If you go out around 9pm and look north-east, about 30 degrees above the horizon, you’ll see a beautiful collection of stars resembling a small saucepan with handle (up-side-down) or even a baseball cap. They cover an area of sky about 2 to 3 Moon diameters.
The naked eye can see from six to nine stars in the group, depending on your eyes and the darkness of the sky. The ancients used it as an eye chart. If you could see seven stars, you had 20-20 vision and you could get your chariot driving license. The Greeks named the seven main stars after the nymph daughters of Atlas and Pleione. The two stars at the tip of the handle are the proud parents themselves.
References to these stars abound. In the Old Testament, Amos Chapter 5, verse 8, we read: “… Him that made the stars, the Pleiades and Orion…”  The Australian Aborigines have a number of stories about Pleiades. In one the stars are Ngamma Gama, the seven sisters who are chased by the hunter through the bush to try and catch a wife. It is amazing how similar this story is to that of Greek mythology.
To be totally different, the Japanese describe them as Subaru, meaning ‘a string of jewels’ and they appear in stylised form on the badge of that car. In fact jewels are as common a description as sisters, a 13th century Persian poet Sadi describing “… necklaces of Pleiades seemed to hang upon the branches of the tree…”
It seems a pity to interrupt the poetry with the scientific facts that the Pleiades is actually a cluster of about 200 stars (revealed in binoculars and telescopes) and are all about 380 light years away. They also have the Messier Catalogue number M45. They are mostly ‘new born’ giant blue-white stars, less than 50 million years old. That is, they are very young, very large and very, very hot.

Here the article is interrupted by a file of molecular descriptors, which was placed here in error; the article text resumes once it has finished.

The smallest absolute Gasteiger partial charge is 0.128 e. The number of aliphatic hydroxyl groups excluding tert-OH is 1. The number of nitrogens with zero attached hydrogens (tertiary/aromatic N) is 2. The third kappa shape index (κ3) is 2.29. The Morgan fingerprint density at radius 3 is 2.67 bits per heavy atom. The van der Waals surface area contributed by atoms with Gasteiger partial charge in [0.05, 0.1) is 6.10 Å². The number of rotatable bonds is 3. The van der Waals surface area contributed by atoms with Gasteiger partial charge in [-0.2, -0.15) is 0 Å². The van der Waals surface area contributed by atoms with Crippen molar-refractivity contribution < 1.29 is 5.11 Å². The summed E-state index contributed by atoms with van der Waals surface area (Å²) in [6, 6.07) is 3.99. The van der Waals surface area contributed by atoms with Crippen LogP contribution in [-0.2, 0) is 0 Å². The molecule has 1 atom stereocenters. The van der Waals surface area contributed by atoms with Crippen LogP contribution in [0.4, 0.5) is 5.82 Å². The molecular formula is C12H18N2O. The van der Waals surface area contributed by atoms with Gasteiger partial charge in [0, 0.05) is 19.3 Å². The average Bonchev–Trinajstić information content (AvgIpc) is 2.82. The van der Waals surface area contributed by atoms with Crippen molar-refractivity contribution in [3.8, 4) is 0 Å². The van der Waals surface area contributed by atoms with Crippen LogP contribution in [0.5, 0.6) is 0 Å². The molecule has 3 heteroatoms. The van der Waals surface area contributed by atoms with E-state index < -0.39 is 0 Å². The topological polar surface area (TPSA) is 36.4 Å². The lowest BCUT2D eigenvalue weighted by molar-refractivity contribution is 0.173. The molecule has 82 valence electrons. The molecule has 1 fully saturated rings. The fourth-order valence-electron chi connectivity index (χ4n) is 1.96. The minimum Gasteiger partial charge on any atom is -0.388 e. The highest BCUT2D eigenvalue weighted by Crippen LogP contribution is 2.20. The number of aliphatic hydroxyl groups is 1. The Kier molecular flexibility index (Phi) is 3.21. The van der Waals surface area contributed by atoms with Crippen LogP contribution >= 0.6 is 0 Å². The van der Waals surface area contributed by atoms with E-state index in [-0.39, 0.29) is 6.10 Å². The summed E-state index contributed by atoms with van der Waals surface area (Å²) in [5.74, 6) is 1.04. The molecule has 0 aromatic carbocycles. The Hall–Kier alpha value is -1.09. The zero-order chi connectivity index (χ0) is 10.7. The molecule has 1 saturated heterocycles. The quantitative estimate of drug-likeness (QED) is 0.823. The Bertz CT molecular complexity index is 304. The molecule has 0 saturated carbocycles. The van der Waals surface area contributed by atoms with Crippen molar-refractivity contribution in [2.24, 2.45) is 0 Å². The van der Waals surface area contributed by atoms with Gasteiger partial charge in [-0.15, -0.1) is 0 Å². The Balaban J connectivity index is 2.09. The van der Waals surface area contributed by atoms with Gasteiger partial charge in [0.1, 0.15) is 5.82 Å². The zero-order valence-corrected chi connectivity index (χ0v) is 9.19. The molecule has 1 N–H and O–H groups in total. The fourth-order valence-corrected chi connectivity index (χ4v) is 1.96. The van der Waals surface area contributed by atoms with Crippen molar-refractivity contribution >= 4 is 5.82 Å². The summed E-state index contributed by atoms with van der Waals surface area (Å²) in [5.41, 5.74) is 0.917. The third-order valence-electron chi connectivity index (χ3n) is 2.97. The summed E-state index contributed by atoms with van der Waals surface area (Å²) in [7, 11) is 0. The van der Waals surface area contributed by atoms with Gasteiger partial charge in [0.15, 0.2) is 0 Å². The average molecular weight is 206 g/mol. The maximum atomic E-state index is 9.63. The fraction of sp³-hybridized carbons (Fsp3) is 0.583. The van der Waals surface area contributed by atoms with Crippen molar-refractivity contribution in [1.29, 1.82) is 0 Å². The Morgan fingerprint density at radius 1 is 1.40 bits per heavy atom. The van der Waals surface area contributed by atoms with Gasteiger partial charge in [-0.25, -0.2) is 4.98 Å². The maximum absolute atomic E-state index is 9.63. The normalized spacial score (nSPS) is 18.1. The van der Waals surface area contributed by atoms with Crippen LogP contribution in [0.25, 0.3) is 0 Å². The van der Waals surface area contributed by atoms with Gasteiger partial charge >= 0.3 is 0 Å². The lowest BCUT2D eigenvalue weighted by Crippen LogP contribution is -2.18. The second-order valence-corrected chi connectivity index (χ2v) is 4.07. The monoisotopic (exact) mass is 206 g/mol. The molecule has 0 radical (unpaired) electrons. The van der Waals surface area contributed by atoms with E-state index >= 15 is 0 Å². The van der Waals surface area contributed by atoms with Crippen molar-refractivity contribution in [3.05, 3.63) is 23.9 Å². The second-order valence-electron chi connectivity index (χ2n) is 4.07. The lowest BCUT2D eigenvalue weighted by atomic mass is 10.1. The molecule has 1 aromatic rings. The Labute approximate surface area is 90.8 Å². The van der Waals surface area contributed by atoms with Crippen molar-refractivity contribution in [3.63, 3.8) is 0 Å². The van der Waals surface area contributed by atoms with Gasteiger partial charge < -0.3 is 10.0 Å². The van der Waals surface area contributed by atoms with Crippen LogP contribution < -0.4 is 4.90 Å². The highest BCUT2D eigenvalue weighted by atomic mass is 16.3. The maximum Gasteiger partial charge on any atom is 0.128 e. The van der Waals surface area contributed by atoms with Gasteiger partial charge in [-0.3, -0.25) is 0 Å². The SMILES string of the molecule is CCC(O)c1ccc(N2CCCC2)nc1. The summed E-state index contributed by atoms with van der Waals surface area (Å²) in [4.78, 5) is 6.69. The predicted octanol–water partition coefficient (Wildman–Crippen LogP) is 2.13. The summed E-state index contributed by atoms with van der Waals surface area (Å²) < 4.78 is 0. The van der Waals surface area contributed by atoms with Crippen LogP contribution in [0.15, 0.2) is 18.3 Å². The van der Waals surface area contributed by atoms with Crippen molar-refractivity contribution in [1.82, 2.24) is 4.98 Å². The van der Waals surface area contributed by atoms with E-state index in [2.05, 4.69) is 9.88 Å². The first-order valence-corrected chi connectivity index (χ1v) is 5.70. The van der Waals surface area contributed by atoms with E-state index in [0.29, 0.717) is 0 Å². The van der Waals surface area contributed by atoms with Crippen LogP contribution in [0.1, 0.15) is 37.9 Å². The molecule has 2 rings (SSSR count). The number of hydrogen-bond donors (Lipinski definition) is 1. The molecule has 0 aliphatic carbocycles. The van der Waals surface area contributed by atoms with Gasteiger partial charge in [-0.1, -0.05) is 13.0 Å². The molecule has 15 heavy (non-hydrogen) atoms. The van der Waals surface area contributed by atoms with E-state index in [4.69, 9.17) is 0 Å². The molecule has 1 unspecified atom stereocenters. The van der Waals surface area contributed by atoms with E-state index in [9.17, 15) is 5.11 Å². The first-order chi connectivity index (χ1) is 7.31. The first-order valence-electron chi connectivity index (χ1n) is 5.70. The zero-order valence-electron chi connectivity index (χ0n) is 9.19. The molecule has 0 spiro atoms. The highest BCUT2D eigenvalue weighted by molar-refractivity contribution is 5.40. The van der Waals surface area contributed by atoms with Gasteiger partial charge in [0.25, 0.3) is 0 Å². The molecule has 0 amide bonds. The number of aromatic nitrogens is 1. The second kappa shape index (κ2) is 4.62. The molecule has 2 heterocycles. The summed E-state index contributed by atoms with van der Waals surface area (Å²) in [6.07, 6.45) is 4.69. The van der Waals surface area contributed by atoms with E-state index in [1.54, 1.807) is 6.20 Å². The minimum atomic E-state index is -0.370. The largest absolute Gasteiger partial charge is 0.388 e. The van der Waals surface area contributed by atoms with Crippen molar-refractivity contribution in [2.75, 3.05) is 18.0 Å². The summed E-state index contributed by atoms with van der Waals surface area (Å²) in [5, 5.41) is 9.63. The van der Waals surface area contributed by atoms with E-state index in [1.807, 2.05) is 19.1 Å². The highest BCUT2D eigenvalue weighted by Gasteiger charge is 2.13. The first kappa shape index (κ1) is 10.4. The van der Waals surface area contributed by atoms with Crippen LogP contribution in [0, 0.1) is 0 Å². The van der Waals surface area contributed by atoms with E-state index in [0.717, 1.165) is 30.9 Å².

But, after all, they are nymphs.
No wonder they are a beauty to behold.


Robert Bee

Astronomy 2018 is now available please collect your order from Stewart.


During November 2015, Camden Council Library Services launched their Telescope loan service to library members. Instigated by the library and supported by MAS, they now have three 8" Dobsonians and an ED80 refractor on loan. An ideal first step for families and individuals to 'try before you buy'. The Library has just (May) ordered a further three ED80's! The project is a great success. 
We still have McDob, our 6" Dobsonian, and one of our new members is currently using that. If you would like to borrow it next please let a committee member know. We also have a new loan telescope, donated to us by Helen Crase - a Celestron AstroMaster 130 Newtonian reflector on a manual drive equatorial mount. Please email the President ( if you would like to borrow it.


Latest addition is a Meade ETX125, with GOTO. Will be available once we have completed setup and cleaning. Thanks to Greg Bradford for checking it out and compiling a manual.



MAS acknowledges Western Sydney University's generosity in permitting us the use of its facilities to hold MAS events such as the Macarthur Astronomy Forum and the Campbelltown Rotary Observatory for public viewing nights.

  Follow us | facebook twitterpinterestrss  
  If you don't want to receive our news anymore, unsubscribe  


Powered by AcyMailing